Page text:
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Talk Of Fedora As A Rolling-Release Distribution

Fedora

Published on 02 November 2012 06:43 PM EDT
Written by Michael Larabel in Fedora
11 Comments

Following word that the state of the Fedora 18 release is looking poor and the F18 Beta saw its sixth delay, there's now talk of turning Fedora into a rolling-release Linux distribution.

To prevent delays that have become all too common to the Fedora Linux camp with no release in recent time having actually shipped on time, Adam Williamson of Red Hat who serves as the "Fedora QA Community Monkey" proposed the idea of moving to a more rolling-release model rather than the static releases that have been going back to the Fedora Core days.

This isn't the first time that turning Fedora into a rolling-release distribution has been proposed, although this time it actually comes from someone within the camp (and a Red Hat employee, although Adam's just expressing his own personal views) rather than comments from some random person.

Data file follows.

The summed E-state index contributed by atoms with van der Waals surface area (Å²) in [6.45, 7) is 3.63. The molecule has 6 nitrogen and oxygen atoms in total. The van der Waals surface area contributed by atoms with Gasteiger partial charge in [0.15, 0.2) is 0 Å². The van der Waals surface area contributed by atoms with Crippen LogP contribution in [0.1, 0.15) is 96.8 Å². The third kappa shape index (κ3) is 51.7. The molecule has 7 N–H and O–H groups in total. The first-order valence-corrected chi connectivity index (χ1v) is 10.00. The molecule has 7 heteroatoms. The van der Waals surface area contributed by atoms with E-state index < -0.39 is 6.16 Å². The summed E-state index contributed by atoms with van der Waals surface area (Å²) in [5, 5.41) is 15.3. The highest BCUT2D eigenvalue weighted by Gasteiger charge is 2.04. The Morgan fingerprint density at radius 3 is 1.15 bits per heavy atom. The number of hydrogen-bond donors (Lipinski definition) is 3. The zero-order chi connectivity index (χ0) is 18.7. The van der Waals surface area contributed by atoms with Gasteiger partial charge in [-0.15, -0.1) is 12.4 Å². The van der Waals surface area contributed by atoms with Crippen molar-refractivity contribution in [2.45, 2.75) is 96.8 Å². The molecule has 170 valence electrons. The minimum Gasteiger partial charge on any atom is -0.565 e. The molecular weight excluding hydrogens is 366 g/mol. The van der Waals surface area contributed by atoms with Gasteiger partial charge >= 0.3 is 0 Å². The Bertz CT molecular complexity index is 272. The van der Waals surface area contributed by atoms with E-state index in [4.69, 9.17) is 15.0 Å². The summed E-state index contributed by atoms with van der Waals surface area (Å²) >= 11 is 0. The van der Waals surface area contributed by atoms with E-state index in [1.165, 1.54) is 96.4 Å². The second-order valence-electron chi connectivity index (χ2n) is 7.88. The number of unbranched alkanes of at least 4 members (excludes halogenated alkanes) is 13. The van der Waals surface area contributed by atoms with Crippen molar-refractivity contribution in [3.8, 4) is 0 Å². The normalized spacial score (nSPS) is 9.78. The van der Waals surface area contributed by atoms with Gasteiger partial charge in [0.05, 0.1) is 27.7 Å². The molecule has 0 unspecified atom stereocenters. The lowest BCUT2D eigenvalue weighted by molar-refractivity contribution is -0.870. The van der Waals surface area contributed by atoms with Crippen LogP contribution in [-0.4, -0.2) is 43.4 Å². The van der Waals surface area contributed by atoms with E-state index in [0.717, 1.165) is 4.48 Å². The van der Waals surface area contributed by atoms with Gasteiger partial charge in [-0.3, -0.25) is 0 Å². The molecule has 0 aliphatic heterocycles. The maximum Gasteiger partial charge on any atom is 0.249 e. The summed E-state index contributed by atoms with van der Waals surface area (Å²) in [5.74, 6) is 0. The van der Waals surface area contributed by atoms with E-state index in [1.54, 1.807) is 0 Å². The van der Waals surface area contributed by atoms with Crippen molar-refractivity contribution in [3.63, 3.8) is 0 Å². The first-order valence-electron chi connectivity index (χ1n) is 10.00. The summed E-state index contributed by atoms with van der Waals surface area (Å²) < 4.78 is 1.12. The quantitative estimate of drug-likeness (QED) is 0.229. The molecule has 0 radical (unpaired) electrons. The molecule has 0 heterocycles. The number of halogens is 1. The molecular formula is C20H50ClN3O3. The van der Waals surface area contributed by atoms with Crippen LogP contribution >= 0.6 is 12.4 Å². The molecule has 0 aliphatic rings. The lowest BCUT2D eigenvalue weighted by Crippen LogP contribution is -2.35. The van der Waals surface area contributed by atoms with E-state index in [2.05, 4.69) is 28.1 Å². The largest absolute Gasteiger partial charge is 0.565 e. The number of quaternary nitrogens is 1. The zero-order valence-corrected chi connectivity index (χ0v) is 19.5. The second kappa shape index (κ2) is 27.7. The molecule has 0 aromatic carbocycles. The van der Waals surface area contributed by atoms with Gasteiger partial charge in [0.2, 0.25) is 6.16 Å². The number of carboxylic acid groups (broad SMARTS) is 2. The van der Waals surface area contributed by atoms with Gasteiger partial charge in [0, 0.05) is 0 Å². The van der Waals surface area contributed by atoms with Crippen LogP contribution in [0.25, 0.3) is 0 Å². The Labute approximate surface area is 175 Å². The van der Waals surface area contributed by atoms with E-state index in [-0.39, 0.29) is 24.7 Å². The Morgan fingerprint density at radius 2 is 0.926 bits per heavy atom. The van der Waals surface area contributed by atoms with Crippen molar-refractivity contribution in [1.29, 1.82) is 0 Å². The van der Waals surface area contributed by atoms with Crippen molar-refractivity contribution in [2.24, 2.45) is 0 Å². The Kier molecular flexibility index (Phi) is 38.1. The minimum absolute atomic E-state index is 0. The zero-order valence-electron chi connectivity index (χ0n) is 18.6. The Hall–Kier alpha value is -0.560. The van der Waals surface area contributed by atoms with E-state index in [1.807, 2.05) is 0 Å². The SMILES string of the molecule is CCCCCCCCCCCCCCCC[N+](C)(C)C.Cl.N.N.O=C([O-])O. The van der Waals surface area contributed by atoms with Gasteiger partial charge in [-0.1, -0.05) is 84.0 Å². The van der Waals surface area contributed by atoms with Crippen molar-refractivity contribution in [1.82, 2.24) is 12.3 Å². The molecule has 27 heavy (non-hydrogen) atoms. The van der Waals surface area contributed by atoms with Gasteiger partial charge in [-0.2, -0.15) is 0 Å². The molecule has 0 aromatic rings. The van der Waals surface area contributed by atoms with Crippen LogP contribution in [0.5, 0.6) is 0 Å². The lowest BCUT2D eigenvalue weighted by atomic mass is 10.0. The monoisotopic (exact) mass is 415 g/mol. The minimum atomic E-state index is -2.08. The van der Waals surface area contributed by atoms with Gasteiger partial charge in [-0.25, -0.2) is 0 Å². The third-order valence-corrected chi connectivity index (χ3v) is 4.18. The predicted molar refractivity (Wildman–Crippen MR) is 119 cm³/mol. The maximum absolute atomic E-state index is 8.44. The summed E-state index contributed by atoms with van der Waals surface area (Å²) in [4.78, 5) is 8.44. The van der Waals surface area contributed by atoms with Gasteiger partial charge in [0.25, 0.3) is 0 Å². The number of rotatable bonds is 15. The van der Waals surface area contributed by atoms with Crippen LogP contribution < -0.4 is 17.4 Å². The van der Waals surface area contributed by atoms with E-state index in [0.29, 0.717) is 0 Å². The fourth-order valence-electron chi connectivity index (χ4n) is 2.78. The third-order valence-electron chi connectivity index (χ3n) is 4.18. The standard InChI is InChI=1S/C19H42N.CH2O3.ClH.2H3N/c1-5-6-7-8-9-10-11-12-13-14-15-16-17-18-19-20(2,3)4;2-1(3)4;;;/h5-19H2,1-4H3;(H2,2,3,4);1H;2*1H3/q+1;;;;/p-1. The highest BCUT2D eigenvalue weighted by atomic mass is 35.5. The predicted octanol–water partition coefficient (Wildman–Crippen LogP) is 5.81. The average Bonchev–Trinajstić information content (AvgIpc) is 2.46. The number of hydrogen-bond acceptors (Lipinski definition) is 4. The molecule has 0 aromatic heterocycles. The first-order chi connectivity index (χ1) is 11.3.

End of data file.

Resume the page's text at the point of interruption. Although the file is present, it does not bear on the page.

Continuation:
While Adam Williamson emailed a serious proposal about considering Fedora as a rolling-release distribution, so far there haven't been many other Fedora developers/users in favour of such a change. Most of those expressing dissenting opinions are concerned that Fedora would just become too unstable and that a rolling-release model isn't too different from the "Fedora Rawhide" development packages as it stands today.

It's unlikely that Fedora as a rolling-release will get picked up, but for those interested in some weekend reading, here's the thread.

About The Author
Michael Larabel is the principal author of Phoronix.com and founded the web-site in 2004 with a focus on enriching the Linux hardware experience and being the largest web-site devoted to Linux hardware reviews, particularly for products relevant to Linux gamers and enthusiasts but also commonly reviewing servers/workstations and embedded Linux devices. Michael has written more than 10,000 articles covering the state of Linux hardware support, Linux performance, graphics hardware drivers, and other topics. Michael is also the lead developer of the Phoronix Test Suite, Phoromatic, and OpenBenchmarking.org automated testing software. He can be followed via and or contacted via .
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